GMAT Still Holds A Commanding Lead But GRE Has Tripled Its Share Of The B-School Market Since 2017

The latest revisions to the two exams that MBA and other graduate business school applicants take are yet more evidence of an ongoing arm’s race between the makers of the GMAT and the GRE. The Educational Testing Service (ETS), the administrator of the GRE exam, has wrested more and more of the business school market away from the Graduate Management Admission Council (GMAC).

GMAC still holds a commanding lead, though it continues to shrink. Since testing year 2016-2017 to 2021-2022, the GRE has nearly tripled its share of the business school market to 22.9% from 7.6%, even while the overall market has shrunk in size, according to an analysis by Poets&Quants (see chart below). No less important, the estimates for GRE are undercounted because 23% of the test takers who sit for the GRE failed to indicate a graduate field of study or were undecided. The loss of share has cost GMAC an estimated $3.7 million in revenue in 2021-2022 alone.

At many of the most highly selective business schools, MBA students enrolling with a GRE have doubled or tripled over the same timeframe (see Average GRE Scores At The Top 50 U.S. Business Schools). At The Wharton School, 30% of the students enrolled last fall submitted a GRE with their application, up from 10% in 2018. At Stanford’s Graduate School of Business, 33% of the latest cohort took the GRE, up from 18% five years ago. And at UC-Berkeley’s Haas School of Business, 45% enrolled with the GRE, up from only 11% in 2018.


What's behind the decline and will the new streamlined exams halt the GMAT's declining market share? That's the big question.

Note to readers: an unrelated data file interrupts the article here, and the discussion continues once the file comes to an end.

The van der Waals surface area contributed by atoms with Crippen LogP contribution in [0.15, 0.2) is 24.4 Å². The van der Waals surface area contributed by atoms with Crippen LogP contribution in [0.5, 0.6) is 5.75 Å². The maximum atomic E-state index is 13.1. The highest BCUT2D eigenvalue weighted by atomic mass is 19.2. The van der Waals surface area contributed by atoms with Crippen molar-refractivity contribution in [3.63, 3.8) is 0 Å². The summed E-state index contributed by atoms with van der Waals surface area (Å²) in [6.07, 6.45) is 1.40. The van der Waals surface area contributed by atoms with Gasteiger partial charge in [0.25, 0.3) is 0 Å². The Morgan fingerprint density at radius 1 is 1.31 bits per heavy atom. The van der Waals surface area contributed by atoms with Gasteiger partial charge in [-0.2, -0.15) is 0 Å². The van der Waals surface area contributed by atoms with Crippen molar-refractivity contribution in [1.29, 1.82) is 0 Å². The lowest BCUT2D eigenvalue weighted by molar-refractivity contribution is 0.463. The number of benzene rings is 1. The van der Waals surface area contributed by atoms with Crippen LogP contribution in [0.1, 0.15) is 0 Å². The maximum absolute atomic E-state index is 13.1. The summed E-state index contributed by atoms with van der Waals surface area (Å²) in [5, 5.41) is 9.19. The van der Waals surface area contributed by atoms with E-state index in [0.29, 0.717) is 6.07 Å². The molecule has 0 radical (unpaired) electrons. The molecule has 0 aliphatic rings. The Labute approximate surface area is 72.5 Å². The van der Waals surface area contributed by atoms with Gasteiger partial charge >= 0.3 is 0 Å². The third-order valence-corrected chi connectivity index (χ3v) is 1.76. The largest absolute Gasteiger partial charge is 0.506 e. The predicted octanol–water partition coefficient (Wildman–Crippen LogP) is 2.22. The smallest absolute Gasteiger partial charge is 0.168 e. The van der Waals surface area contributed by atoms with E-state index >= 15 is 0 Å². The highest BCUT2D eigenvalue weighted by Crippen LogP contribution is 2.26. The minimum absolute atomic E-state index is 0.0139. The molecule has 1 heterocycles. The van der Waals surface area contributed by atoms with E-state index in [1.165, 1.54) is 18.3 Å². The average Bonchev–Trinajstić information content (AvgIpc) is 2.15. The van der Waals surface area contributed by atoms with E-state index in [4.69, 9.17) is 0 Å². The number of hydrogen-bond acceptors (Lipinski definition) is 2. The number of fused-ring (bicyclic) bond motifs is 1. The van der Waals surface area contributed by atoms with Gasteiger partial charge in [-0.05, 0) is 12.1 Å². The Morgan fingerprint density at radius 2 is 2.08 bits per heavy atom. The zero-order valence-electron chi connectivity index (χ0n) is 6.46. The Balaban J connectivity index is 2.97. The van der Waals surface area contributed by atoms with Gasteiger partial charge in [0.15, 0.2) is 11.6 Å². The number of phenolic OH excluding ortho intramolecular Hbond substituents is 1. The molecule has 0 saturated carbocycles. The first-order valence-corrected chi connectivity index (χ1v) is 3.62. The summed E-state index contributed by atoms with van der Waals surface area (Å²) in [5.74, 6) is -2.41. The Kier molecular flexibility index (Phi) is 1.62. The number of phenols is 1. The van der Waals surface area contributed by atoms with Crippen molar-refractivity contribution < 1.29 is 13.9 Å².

The Educational Testing Service, the maker of the GRE, has aggressively marketed the alternative test to business schools that have embraced the test as an equal to the GMAT, with no preference for either exam. "The story here is one of agnosticism or even ambivalence, rather than a feature of one test or the other," explains Jeremy Shinewald, president of mbaMission, a leading MBA admissions consulting firm. "In the aughts, most programs started accepting both and now they are 'Coke vs. Pepsi' for most applicants. It took years for the adcoms and ETS to destigmatize the GRE and now we are there.

Many prospective students also believe, rightly or wrongly, that the quant on the GRE is somewhat easier than it is on the GMAT. As Shinewald adds, "For a small number of applicants, there is still an arbitrage opportunity. If you take a program like Wharton, they have a 730+ GMAT average and their 162/162 GRE average converts to about a 670 when expressed in GMAT terms. So, if you know you are not going to do well on any standardized test, the GRE is the better test for you. I imagine that when that arbitrage is eliminated, we will really be at peak ambivalence."